A Snapshot Taken at Bayswater Underground Station, London

posted by Jürgen Kurtz, Karlsruhe University of Education, Germany

On my way back to Germany last Sunday I took this photo of a poster I saw at Bayswater Underground Station in London:

I apologize for the poor quality of the snapshot. My train was coming and I didn’t want to miss it.

Issued by the TDA (“The Training and Development Agency for Schools is the national agency and recognised sector body responsible for the training and development of the school workforce”), the poster is part of an ongoing UK initiative to recruit teachers (not only foreign language teachers). – I haven’t seen anything like this in Germany, that’s why I put it online.

Following the link provided on the poster, I found this piece of information especially interesting and captivating:

“First class career with second class perceptions — Public rates teaching one of the worst professions for career progression, yet eight out of ten teachers see opportunities as some of the best in the UK.

Despite a sharp increase in the numbers of people entering the profession, teaching is still under-rated by the general public and final year students. New research by the Training and Development Agency for Schools (TDA) […] shows that both groups under-estimate the salaries that teachers actually earn and the opportunities they have for career progression. The research is being published to launch a major recruitment drive in the run-up to three national Train to Teach recruitment events across the country. […] When the general public was asked to rank professions by opportunities for career progression, teaching came towards the bottom (beating only journalism and careers in human resources). Two-thirds (66 per cent) of graduates interviewed thought teaching offered slow career progression and limited chances of promotion. Nothing could be further from the truth. [click here to read more].”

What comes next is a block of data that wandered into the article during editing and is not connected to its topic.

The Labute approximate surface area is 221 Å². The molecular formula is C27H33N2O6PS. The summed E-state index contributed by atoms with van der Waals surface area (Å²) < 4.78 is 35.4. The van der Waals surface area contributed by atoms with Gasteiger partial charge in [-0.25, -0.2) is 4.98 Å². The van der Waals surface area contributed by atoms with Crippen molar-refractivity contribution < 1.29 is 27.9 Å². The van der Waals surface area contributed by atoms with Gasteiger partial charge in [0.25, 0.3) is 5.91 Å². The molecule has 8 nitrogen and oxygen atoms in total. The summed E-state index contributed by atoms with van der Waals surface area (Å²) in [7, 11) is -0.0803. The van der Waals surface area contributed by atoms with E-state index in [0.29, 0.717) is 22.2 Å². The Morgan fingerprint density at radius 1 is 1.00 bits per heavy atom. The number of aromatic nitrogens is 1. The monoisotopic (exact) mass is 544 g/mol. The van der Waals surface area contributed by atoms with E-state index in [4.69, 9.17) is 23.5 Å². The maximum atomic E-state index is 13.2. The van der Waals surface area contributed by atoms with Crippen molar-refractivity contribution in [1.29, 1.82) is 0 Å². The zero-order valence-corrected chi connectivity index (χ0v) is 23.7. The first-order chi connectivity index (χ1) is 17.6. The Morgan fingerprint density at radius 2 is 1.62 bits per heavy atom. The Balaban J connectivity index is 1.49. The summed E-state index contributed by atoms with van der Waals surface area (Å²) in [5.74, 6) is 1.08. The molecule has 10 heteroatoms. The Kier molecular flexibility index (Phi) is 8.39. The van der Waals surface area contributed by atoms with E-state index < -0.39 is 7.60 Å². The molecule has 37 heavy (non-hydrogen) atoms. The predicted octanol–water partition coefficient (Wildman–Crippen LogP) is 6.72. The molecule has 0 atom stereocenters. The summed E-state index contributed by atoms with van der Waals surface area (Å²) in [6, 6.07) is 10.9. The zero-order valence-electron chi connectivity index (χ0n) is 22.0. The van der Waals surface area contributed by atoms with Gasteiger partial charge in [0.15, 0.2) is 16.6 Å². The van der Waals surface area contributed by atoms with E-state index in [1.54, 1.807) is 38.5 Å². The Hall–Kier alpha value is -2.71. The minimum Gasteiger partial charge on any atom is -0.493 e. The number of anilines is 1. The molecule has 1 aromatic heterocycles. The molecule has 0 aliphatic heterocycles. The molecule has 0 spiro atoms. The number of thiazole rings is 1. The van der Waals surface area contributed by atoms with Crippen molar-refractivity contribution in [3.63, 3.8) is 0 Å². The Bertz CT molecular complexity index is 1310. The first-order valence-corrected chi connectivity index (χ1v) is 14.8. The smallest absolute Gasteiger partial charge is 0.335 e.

Money makes the world go round, but on the poster I also read that teaching is more than just a profession (i.e. a way to earn money). I couldn’t agree more, what do you think of all this?


3 responses to “A Snapshot Taken at Bayswater Underground Station, London

  1. Pingback: A Snapshot Taken at Bayswater Underground Station, London … job unversity

  2. I agree. I think for many people who want to become teachers, the question of making their career is irrelevant. They just like everything that the phrase ‘more than a profession’ implies: their work with children or teenagers that can be exhausting but is also rewarding, the joy of passing knowledge – factual knowledge as well as world knowledge – on to ‘the next generation’, the feeling of playing a (decisive) role in people’s lives both as a teacher and as a person, being able ‘to make a difference’, … (idealistically spoken). I think that’s why many people chose or choose this profession in the first place.

  3. I think in England and Germany the actual salaries are good. Obviously as a good scientist one could earn more in the economy, but as a teacher the payment is still good. Hence, the actual wish to become a teacher is not negated by a wish for a good income.
    I believe however, that the salaries are much less in the USA (?). Even the initiative “Teach for America,” which is similarly to England trying to get young students interested in teaching, cannot help change that fact.

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